The music of ABBA comes to The 5th Avenue Theatre in a new version of the musical Mamma Mia!, and musical director R.J. Tancioco will be at the helm of this new production about the search of one young woman for her real father. On the Greek isle of Kalokairi, fatherless Sophie prepares for her wedding and yearns for a father to walk her down the aisle – but first, she must discover who that man is.
Tancioco reports that he is excited about many things in this new remake. “This cast is exciting, thrilling to hear, and delicious to watch,” he said.
This pleasure is something that has been with Tancioco since an early age. “I was always surrounded by music throughout all my childhood,” he said. “My mom plays the piano and sings, my dad played guitar and sang.”
But it was Tancioco’s grandmother, Mama Onding, who provided his most solid foundation, with training on the piano. “I started taking lessons when I was eight years old,” he said.
Next, Tancioco started exploring the world of theatre, through a program at the Village Theatre. “I auditioned to be in a show, as an actor, when I was a junior in high school,” he said. “I got in and met a lot of kids, some I still keep in touch with today, who were into theatre as much as I was.”
And then came a pivotal moment. “The following year, the same KIDSTAGE program was looking for a student music director to work on a show,” Tancioco said. “I applied and got it.”
Throughout his youth, he continued to work as an accompanist and arranger. “As I went on to college, I kept playing for rehearsals and orchestra pits, as a keyboardist,” he said, “which led to meeting Steve Tomkins, Artistic Director, who selected me as Music Director for one of their Mainstage shows, Little Shop of Horrors, while I was still a senior in college.”
That was the beginning of an ongoing career in music direction at the Village Theatre and elsewhere around town. “After another show or two under my belt, I was hired on as the Resident Music Director, which provided me a season of work there,” he said. “That got the attention of the 5th Avenue Theatre and they selected me to music direct for them for one of their inaugural local productions, Hair. Today, I still work a lot for Village Theatre as Music Director, KIDSTAGE Instructor, and in general as a musician.”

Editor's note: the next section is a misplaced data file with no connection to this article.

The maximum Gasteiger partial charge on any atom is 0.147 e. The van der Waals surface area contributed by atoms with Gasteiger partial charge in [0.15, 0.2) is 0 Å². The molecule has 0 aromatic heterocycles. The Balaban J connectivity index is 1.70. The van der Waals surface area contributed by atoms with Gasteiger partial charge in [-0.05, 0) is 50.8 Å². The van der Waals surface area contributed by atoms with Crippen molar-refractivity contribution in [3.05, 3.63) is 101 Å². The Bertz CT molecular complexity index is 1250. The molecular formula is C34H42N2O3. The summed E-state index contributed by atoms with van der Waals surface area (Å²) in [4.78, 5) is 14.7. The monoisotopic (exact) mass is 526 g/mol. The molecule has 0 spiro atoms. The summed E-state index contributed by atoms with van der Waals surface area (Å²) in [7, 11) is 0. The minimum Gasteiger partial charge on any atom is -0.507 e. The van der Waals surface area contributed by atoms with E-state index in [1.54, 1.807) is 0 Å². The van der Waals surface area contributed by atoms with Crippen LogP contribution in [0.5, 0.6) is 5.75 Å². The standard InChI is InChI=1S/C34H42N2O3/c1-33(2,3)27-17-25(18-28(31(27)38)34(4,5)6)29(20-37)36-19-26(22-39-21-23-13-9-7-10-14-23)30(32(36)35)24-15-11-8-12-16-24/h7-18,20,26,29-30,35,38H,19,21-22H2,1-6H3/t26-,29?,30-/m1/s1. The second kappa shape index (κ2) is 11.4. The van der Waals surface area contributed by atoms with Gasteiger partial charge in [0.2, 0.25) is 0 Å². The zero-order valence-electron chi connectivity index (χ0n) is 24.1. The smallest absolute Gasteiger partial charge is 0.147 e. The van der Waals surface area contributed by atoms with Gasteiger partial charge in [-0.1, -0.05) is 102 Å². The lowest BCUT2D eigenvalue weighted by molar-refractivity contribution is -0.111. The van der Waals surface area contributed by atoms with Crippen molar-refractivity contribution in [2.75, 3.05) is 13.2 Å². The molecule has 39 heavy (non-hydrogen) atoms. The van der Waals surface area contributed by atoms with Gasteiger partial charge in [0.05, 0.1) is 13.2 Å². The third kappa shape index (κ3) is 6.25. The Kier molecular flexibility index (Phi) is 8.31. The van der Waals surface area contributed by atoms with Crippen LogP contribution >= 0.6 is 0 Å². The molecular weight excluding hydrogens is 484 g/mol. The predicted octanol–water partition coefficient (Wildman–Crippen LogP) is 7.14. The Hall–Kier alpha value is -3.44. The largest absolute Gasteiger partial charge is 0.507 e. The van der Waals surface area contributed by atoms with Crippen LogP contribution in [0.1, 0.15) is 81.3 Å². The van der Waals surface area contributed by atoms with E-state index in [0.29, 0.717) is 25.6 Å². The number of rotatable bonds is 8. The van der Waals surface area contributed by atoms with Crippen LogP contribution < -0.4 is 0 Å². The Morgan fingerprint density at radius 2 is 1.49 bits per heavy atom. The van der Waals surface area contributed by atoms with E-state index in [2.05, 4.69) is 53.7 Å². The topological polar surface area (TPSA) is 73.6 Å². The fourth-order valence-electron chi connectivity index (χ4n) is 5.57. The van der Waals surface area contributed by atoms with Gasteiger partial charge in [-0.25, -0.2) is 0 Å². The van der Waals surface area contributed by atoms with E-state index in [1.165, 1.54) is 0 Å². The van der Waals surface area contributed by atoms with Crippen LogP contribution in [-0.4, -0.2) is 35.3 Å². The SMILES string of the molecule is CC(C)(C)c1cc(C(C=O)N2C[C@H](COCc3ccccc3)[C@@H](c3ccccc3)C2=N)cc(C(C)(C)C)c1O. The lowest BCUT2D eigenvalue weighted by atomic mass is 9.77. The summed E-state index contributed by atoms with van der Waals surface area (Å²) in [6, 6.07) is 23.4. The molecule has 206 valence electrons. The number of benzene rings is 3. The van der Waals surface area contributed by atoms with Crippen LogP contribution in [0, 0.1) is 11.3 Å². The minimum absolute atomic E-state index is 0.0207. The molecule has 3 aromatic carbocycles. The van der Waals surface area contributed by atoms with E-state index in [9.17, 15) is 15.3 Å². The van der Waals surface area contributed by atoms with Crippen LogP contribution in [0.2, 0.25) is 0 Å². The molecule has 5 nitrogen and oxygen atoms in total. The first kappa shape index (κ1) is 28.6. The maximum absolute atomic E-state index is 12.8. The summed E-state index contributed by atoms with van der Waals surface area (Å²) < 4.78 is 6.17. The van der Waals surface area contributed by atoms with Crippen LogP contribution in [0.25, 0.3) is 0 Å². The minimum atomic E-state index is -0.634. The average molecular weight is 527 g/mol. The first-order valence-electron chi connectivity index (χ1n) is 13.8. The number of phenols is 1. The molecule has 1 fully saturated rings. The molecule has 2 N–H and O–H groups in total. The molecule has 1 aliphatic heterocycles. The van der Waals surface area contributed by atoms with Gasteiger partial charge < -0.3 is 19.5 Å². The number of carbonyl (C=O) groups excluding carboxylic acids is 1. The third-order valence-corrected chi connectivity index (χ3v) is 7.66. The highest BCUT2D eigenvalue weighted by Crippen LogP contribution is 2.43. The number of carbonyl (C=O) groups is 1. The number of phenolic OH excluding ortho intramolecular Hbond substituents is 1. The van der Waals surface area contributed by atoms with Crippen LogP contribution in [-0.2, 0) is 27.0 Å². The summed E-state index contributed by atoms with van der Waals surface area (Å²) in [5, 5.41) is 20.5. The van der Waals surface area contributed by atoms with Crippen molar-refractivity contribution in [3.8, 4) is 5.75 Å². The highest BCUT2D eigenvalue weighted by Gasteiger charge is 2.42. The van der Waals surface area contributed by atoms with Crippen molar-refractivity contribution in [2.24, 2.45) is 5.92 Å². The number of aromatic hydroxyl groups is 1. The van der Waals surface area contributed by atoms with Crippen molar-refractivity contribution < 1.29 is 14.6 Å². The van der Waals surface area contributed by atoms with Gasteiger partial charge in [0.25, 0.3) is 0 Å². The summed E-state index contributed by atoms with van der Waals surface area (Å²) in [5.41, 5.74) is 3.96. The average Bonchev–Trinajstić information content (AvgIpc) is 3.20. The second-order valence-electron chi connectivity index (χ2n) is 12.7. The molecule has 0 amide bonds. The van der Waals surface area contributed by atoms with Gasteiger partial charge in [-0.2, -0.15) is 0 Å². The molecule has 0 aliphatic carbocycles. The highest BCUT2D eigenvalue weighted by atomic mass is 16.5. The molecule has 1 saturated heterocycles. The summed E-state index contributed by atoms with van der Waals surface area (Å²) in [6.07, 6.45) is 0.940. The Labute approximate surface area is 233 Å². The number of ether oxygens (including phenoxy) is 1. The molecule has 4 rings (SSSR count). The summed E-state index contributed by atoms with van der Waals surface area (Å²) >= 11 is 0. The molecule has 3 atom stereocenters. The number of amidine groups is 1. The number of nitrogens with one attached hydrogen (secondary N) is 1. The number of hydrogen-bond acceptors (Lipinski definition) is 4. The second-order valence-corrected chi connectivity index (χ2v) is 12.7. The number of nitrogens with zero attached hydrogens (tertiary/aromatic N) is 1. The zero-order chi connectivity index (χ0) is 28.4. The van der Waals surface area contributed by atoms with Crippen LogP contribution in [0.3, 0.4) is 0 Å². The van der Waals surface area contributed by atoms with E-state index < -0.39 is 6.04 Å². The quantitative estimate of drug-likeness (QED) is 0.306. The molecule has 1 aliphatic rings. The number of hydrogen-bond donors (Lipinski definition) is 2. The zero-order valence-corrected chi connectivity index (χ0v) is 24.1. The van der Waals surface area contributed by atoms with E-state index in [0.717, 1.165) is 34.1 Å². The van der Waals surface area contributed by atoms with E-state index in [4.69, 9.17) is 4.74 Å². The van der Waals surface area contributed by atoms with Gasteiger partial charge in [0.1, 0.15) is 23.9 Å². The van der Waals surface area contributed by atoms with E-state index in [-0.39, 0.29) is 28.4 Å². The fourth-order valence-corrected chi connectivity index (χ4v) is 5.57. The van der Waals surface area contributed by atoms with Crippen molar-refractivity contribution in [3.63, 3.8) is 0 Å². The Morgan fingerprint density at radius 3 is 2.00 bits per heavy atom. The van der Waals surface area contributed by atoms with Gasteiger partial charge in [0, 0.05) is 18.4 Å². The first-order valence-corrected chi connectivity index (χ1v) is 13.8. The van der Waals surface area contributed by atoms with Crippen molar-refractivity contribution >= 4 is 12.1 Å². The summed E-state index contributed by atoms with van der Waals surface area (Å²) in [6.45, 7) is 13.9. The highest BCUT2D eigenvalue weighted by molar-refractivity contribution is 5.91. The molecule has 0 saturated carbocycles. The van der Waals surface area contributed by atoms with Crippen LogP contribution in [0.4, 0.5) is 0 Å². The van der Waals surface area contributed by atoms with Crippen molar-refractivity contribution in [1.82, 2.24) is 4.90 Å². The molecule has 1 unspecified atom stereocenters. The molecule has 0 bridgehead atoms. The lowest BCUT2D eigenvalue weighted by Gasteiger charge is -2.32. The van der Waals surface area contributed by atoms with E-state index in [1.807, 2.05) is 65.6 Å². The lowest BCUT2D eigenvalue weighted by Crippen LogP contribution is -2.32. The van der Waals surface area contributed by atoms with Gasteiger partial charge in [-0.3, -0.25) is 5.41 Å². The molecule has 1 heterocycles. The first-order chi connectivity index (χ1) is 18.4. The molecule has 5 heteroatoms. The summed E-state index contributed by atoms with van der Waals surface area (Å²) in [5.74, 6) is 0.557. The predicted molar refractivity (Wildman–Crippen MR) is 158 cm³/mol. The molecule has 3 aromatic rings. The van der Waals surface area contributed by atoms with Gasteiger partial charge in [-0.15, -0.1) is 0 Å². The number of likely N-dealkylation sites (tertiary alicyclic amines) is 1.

As an instructor, Tancioco has specific advice for younger musicians who want to work in musical theatre. “My best advice is to try everything in theatre,” he said. “It’s good to know all the jobs and responsibilities that go into creating a show. And a deeper appreciation for the art form can be achieved by exposing yourself to everything in theatre. You will learn far more than you expect and actually make you to be more valuable as an artist for yourself.”
Teaching has been a big part of Tancioco’s work for the mainstage as well. “I was the Music Director for The Odyssey at Seattle Repertory Theatre for their inaugural Public Works program,” he said. “The design of the program is to create a show that integrates equity actors with the community at large to present a professionally designed show.”
This difficult assignment expanded Tancioco’s perspective. “What I found rewarding about it was that I had to renew and restart the way I approached teaching music to people who were just learning how to sing, let alone perform it,” he said. “Through patience and grace, the show was a success and to experience their growth has inspired me to believe that anything can be possible.”
The Seattle Rep production was only one of the many challenges that Tancioco has encountered in the pursuit of music direction. “I think the biggest challenge for me building a career in musical theatre is finding the discipline to feel inspired to work on different types of shows in different positions: music director, associate music director, rehearsal accompanist, musician, etc,” he said. “Some shows provide a lot of ‘artistic soul food,’ some provide a healthy paycheck, some give both at equal levels.”
Tancioco has decided to focus on the positive in every situation. “Since each show is unique, I’ve approached this challenge by remembering to be grateful for what I ‘get to’ do for a living,” he said. “When I remember that, the rest is ‘icing on the cake.’ I have found my bliss.”
But Tancioco still has some unfulfilled dreams. “I would love to music direct a production of Miss Saigon someday,” he said. “It recently closed on Broadway and will tour, so it may be some time before a regional production will be able to do it. And, for a guilty pleasure, a regional and brand new production of Wicked.”
For now, Tancioco’s focus is on Mamma Mia!. “Every show that I work on is unique, and in some way, my favorite when I am working on it,” he said.
The revisions required for this new version have made the rehearsal process more compelling. “I also have enjoyed working with the production team for the show, from creating original designs for the lights, sets, and costumes, to the fresh choreography and depth in storytelling direction in the rehearsal room,” he said. “And how can one not be excited about ABBA music?”
Mamma Mia! runs from February 2 to 25 at the 5th Avenue Theatre.